Trayvon Martin case: Why hasn't George Zimmerman been arrested?
The lead investigator into the death of Trayvon Martin reportedly thought George Zimmerman should be charged, but legal analysts say police thought they lacked the evidence to do so.
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Why didn’t the Sanford, Fla., police arrest George Zimmerman after he shot Trayvon Martin Feb. 26? That’s a question that today is more relevant than ever amid reports the lead investigator in the case thought Mr. Zimmerman should be charged with manslaughter for his actions.
The investigator, Chris Serino, was unconvinced by Zimmerman’s assertion that he resorted to deadly force in self-defense, according to ABC News. Mr. Serino filed an affidavit to that effect on the night of the killing.
But Serino’s superiors, in turn, were apparently unconvinced by Serino’s reasoning. They did not take Zimmerman into custody because of two words: “probable cause.”
“The Sanford police said this is why they did not arrest Zimmerman: they did not have probable cause to believe that he had broken the law,” writes legal analyst Dave Kopel, research director of the Independence Institute, on the widely read legal blog The Volokh Conspiracy.
Florida’ Stand Your Ground law would have been legally irrelevant to this determination, according to Mr. Kopel. Florida has other statutes that allow the use of force against a criminal attack, as do virtually all states. Zimmerman’s story has been that he was doing exactly that: defending against an assault by Martin. In his version of events, Martin knocked him down, then straddled him and pounded his head on the ground. He did not have an opportunity to retreat, he told police.
On the day of the shooting, Sanford police officials determined that they did not have enough evidence to the contrary to detain Zimmerman. Whether they were suspicious of his story would not have mattered. They would have had to produce hard evidence to the contrary. The “probable cause” criterion is derived from the Constitution and is meant to protect against unreasonable arrest.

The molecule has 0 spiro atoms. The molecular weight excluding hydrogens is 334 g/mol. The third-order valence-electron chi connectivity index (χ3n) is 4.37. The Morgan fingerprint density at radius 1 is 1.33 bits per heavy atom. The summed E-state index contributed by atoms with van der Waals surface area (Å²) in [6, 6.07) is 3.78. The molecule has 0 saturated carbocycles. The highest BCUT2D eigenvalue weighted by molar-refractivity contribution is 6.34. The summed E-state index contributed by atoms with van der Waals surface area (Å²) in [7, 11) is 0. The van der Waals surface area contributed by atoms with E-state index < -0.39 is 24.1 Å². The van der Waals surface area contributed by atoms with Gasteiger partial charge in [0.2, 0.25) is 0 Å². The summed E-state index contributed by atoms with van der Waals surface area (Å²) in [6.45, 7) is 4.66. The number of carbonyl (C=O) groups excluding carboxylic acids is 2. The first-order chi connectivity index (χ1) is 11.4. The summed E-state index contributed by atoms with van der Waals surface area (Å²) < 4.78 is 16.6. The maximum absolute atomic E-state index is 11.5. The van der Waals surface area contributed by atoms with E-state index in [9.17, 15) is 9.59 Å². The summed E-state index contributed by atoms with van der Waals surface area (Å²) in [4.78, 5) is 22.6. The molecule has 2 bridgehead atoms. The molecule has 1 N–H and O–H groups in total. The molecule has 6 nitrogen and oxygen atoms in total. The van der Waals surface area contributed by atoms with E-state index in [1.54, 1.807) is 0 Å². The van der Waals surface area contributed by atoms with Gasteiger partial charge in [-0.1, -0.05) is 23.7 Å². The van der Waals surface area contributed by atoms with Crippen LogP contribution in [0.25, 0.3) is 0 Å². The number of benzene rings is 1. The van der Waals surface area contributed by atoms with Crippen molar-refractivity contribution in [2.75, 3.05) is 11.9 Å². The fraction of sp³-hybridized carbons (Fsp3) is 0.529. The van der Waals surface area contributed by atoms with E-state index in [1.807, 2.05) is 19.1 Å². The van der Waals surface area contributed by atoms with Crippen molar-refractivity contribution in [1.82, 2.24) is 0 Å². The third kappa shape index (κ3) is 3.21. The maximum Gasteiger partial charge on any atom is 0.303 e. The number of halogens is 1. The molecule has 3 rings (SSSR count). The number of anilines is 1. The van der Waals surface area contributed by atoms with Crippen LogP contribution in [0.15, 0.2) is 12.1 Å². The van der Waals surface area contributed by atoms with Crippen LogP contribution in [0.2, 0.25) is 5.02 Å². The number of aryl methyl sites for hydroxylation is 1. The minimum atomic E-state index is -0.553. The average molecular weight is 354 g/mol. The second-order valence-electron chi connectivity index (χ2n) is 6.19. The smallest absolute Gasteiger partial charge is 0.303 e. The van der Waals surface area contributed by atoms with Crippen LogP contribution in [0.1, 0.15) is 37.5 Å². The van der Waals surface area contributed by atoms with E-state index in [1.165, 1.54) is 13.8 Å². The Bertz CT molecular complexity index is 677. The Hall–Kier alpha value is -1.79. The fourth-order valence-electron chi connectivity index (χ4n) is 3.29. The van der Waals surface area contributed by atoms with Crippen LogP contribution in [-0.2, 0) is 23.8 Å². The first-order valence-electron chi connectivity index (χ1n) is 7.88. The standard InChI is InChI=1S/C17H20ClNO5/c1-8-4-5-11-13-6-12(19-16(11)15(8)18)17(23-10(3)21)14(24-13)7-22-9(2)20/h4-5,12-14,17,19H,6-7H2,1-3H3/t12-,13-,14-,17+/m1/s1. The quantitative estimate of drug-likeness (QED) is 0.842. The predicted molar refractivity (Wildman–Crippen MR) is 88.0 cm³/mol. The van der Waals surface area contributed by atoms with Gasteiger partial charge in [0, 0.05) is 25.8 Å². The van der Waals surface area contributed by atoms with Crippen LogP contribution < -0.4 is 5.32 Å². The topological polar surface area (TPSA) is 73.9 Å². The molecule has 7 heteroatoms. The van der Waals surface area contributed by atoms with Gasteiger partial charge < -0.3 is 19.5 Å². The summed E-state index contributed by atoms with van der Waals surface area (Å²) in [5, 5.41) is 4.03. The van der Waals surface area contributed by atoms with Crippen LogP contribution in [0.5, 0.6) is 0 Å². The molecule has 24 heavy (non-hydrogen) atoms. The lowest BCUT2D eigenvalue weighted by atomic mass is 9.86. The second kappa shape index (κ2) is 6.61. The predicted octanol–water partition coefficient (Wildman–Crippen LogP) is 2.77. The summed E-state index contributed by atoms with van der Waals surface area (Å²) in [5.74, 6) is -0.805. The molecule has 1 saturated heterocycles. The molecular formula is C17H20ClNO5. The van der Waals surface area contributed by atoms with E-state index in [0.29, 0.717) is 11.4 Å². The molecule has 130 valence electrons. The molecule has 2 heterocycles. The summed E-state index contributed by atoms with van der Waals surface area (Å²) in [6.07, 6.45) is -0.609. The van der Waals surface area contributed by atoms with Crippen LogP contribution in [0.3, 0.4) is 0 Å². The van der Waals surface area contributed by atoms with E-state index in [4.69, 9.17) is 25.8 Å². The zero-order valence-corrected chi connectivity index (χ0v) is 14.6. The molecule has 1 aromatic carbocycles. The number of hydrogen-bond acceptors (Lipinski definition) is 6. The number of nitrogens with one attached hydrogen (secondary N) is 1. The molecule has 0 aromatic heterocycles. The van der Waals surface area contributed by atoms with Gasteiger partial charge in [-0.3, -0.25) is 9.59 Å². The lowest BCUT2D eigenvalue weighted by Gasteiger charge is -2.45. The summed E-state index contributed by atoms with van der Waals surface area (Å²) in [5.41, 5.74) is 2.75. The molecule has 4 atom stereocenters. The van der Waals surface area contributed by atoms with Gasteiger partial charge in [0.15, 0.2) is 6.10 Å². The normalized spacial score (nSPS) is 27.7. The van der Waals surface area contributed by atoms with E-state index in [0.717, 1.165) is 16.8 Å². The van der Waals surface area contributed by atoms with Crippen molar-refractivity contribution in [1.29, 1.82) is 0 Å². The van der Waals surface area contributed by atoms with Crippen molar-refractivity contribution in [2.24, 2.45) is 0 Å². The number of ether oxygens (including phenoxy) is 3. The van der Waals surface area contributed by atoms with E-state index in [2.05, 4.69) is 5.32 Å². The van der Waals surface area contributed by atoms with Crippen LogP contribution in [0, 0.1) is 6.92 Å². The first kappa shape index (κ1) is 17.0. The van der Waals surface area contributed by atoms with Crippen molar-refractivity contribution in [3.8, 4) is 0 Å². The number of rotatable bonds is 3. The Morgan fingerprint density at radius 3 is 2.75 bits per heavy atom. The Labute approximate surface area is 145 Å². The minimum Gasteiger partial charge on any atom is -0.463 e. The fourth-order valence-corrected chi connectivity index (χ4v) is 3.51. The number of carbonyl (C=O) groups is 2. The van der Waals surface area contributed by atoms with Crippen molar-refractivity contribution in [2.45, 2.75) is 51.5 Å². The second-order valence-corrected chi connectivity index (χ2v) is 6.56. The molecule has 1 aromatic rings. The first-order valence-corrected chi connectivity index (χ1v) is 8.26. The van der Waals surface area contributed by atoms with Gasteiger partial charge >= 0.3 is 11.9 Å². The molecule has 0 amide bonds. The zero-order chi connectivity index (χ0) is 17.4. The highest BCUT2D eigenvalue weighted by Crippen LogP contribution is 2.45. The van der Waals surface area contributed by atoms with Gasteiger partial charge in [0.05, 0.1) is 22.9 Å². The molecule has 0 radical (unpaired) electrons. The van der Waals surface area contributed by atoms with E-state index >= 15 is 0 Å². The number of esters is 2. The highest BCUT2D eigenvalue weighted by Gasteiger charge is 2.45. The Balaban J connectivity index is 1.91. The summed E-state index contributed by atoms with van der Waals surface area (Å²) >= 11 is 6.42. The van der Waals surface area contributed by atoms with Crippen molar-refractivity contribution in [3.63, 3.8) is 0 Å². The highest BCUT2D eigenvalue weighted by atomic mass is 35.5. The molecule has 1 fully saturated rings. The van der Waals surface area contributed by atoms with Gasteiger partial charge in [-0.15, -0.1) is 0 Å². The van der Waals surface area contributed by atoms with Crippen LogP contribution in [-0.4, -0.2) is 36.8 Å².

“The normal rule in American law is that a police officer must have ‘probable cause’ in order to arrest someone,” writes Kopel.
This does not mean Zimmerman is innocent, of course. Since the shooting other evidence has come to light, such as the assertion by Martin’s girl friend that during a cell phone call he told her he was being followed and was trying to escape. The Sanford police could have botched their initial investigation.
According to CBS News, police interviewed six witnesses in the days following the attack. Nobody said they had seen the beginning of the altercation. None said they saw the shot that ended it.
Martin’s family has asserted that race overlies the case and that if the situation had been reversed, and a black teen had pulled the trigger, the teen would have been arrested that night.
They made this point in a brief appearance Tuesday at a forum organized by congressional Democrats on racial profiling and hate crimes.
“Trayvon was our son, but Trayvon is your son,” Sybrina Fulton, Martin’s mother, told the forum. “A lot of people can relate to our situation and it breaks their heart like it breaks our heart.”
The investigation into the case is now starting over. A new special prosecutor is bringing in witnesses to be interviewed again, as well as revisiting the physical evidence of the altercation. Zimmerman remains free, for now.
But as the Atlantic’s Ta-Nehisi Coates notes, the case to be made against Zimmerman “will not be an easy one.”
The point is not whether investigators disbelieve Zimmerman. The point is whether they can prove that he is lying. Given that the other participant in the altercation is dead and unable to testify, that won’t be easy.
“I think it’s worth understanding how difficult it is going to be to prosecute Zimmerman,” writes Mr. Coates.